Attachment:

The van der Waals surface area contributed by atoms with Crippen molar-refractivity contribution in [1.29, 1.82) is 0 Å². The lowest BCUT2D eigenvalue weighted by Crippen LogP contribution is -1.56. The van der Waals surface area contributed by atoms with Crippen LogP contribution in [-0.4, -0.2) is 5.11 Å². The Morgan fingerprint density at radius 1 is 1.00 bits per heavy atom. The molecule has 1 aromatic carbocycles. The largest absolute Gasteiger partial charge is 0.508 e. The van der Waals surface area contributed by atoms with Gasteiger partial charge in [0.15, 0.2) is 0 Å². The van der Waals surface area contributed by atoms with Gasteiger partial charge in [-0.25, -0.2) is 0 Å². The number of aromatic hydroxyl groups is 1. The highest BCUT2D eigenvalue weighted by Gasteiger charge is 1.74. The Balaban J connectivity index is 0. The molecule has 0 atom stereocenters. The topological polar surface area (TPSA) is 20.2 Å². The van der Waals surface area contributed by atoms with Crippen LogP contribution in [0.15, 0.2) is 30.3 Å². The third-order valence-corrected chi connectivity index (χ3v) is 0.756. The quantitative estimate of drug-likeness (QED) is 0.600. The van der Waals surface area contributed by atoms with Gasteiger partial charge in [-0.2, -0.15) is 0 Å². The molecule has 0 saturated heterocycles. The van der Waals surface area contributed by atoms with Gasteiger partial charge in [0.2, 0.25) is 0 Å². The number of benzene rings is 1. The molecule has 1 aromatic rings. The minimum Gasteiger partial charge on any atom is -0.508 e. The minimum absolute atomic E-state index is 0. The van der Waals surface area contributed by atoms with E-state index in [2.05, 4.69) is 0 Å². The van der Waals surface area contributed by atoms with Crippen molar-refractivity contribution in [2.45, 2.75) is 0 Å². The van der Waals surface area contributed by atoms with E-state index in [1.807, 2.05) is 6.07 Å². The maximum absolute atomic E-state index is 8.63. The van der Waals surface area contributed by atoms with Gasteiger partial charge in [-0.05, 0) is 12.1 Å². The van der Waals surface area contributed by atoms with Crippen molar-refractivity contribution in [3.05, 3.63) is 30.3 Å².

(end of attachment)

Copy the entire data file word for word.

The van der Waals surface area contributed by atoms with Crippen molar-refractivity contribution in [1.29, 1.82) is 0 Å². The lowest BCUT2D eigenvalue weighted by Crippen LogP contribution is -1.56. The van der Waals surface area contributed by atoms with Crippen LogP contribution in [-0.4, -0.2) is 5.11 Å². The Morgan fingerprint density at radius 1 is 1.00 bits per heavy atom. The molecule has 1 aromatic carbocycles. The largest absolute Gasteiger partial charge is 0.508 e. The van der Waals surface area contributed by atoms with Gasteiger partial charge in [0.15, 0.2) is 0 Å². The van der Waals surface area contributed by atoms with Gasteiger partial charge in [-0.25, -0.2) is 0 Å². The number of aromatic hydroxyl groups is 1. The highest BCUT2D eigenvalue weighted by Gasteiger charge is 1.74. The Balaban J connectivity index is 0. The molecule has 0 atom stereocenters. The topological polar surface area (TPSA) is 20.2 Å². The van der Waals surface area contributed by atoms with Crippen LogP contribution in [0.15, 0.2) is 30.3 Å². The third-order valence-corrected chi connectivity index (χ3v) is 0.756. The quantitative estimate of drug-likeness (QED) is 0.600. The van der Waals surface area contributed by atoms with Gasteiger partial charge in [-0.2, -0.15) is 0 Å². The molecule has 0 saturated heterocycles. The van der Waals surface area contributed by atoms with Gasteiger partial charge in [0.2, 0.25) is 0 Å². The number of benzene rings is 1. The molecule has 1 aromatic rings. The minimum Gasteiger partial charge on any atom is -0.508 e. The minimum absolute atomic E-state index is 0. The van der Waals surface area contributed by atoms with E-state index in [2.05, 4.69) is 0 Å². The van der Waals surface area contributed by atoms with Crippen molar-refractivity contribution in [2.45, 2.75) is 0 Å². The van der Waals surface area contributed by atoms with E-state index in [1.807, 2.05) is 6.07 Å². The maximum absolute atomic E-state index is 8.63. The van der Waals surface area contributed by atoms with Gasteiger partial charge in [-0.05, 0) is 12.1 Å². The van der Waals surface area contributed by atoms with Crippen molar-refractivity contribution in [3.05, 3.63) is 30.3 Å².